Nextdoor: Several people have started making masks at home for others and have them for sale on the Nextdoor app. This app keeps you updated on what is happening in your specific neighborhood. Prices seem to be reasonable. Make sure you wash or disinfect masks that you buy to avoid any contamination.
Etsy: A number of home designers have taken to their sewing machines and are selling masks on Etsy. You will want to aim for 100% cotton masks or those made with quilt material. Prices are all over the place and be sure to clean your mask after your receive it in the mail.
Walmart: The most unrealiable of the bunch is Walmart. The megastore has a number of 3rd party sellers on their website selling masks. I bought some a few weeks ago, but they still haven’t shown up. It might require some patience, but it is a resource for getting masks.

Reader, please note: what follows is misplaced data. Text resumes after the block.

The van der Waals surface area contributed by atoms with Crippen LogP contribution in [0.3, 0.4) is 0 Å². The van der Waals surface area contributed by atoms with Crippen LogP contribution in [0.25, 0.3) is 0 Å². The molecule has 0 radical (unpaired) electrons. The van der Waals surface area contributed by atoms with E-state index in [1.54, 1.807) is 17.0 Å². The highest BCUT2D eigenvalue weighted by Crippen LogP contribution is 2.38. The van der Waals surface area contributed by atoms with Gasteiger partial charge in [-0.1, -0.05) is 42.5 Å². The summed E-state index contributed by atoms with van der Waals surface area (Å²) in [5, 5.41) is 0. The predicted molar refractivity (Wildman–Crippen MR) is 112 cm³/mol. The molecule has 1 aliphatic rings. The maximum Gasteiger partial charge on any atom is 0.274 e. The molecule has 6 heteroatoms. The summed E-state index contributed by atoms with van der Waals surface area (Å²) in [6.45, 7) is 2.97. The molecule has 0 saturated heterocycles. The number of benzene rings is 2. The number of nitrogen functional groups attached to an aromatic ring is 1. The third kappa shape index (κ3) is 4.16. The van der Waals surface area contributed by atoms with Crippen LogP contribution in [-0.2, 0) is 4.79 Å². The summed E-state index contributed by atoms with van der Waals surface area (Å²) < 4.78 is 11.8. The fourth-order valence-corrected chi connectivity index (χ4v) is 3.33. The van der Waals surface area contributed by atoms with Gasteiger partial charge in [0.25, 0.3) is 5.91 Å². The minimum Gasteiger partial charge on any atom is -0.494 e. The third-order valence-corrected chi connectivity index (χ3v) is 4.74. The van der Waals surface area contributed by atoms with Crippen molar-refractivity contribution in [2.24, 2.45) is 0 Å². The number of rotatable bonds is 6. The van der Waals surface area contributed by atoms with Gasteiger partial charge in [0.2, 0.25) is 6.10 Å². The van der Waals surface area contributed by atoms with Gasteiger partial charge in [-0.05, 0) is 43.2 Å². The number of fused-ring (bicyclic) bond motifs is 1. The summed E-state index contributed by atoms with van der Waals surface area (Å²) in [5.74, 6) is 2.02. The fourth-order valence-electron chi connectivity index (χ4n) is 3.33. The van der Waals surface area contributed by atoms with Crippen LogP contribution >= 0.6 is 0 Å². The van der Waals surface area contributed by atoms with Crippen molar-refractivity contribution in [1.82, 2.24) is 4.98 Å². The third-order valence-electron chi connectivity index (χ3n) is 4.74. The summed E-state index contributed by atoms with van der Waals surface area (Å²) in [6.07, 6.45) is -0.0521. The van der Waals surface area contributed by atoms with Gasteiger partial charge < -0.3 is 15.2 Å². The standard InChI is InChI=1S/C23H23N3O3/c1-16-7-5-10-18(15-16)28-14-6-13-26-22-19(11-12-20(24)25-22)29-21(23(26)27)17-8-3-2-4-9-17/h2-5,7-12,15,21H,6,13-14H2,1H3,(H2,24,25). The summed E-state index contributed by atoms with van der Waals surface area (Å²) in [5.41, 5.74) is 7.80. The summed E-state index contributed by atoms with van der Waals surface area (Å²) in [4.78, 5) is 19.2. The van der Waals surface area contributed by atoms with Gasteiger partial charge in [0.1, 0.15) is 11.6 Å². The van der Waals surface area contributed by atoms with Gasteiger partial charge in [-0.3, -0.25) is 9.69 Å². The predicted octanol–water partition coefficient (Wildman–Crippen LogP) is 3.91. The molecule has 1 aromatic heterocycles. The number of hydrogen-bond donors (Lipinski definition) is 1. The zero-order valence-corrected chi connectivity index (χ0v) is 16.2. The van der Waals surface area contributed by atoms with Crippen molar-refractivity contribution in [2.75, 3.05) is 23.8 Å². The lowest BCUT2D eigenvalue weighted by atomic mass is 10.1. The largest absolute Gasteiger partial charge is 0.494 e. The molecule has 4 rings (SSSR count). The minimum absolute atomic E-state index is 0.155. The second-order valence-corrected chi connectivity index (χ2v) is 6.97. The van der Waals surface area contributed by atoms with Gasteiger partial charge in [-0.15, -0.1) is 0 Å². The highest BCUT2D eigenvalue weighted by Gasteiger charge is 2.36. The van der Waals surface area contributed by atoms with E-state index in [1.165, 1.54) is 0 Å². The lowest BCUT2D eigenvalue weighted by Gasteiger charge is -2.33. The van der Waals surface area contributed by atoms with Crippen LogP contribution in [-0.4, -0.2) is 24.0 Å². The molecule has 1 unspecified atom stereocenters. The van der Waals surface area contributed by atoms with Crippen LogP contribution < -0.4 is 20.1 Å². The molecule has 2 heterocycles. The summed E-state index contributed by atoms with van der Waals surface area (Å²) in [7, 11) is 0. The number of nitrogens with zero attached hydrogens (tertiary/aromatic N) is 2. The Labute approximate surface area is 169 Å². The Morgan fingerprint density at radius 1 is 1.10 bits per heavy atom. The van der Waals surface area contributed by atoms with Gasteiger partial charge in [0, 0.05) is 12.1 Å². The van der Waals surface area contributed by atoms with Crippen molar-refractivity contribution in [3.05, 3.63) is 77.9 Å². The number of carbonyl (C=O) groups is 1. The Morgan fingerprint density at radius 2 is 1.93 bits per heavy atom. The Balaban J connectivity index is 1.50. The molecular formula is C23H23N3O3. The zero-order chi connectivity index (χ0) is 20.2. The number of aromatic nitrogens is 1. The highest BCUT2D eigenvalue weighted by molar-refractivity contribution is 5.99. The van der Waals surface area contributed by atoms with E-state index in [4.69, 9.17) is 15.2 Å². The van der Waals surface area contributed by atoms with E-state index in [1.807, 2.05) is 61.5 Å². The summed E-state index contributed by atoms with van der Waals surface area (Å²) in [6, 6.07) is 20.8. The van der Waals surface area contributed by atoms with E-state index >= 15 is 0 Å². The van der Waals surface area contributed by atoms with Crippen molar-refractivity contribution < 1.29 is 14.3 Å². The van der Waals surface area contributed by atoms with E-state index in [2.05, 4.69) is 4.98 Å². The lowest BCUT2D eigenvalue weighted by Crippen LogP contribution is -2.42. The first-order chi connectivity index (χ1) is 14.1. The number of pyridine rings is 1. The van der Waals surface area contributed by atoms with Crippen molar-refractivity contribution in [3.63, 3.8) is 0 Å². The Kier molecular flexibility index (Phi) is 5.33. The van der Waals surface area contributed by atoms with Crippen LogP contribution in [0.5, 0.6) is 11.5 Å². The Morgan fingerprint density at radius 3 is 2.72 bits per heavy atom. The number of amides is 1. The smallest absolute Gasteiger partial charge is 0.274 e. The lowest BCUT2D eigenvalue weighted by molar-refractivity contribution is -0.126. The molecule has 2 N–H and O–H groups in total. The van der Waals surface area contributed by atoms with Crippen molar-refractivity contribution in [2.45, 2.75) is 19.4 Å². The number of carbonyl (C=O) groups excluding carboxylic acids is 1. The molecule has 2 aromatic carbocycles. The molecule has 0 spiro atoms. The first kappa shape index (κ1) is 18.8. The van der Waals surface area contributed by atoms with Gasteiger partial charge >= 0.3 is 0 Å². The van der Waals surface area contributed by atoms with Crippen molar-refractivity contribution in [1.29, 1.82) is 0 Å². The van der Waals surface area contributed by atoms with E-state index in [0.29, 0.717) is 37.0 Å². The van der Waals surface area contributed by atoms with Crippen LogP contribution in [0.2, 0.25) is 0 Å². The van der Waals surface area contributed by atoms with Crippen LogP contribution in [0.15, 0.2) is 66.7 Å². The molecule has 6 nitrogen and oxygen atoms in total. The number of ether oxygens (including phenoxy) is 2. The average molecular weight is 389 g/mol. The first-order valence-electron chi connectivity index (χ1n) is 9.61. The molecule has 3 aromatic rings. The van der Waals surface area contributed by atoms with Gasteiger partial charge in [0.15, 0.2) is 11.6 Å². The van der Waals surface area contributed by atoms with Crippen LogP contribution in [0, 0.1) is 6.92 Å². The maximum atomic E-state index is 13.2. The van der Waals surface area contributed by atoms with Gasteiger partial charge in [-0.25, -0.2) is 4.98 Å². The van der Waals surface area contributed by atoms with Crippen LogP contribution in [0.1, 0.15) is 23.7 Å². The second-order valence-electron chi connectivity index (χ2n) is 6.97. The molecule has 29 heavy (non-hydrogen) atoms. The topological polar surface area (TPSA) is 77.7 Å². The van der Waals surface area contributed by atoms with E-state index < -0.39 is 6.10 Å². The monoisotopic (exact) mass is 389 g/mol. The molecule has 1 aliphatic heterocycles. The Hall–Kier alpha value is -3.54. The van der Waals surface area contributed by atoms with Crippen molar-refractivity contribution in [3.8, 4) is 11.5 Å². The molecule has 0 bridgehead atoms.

VIDA: A fashion start-up based in San Francisco is selling $10 protective masks for the public. The price goes down the more masks you order. 10% of the proceeds are donated to SF-Marin Food Bank and Food Bank NYC to support COVID-19 relief efforts.
StringKing: This is a big supplier based in Los Angeles that can handle large orders for masks. They make individual re-usable masks for $6 and 50 disposable 3 ply masks for $39.99. There is a wait period for shipments so expect to wait a few weeks before your masks will arrive.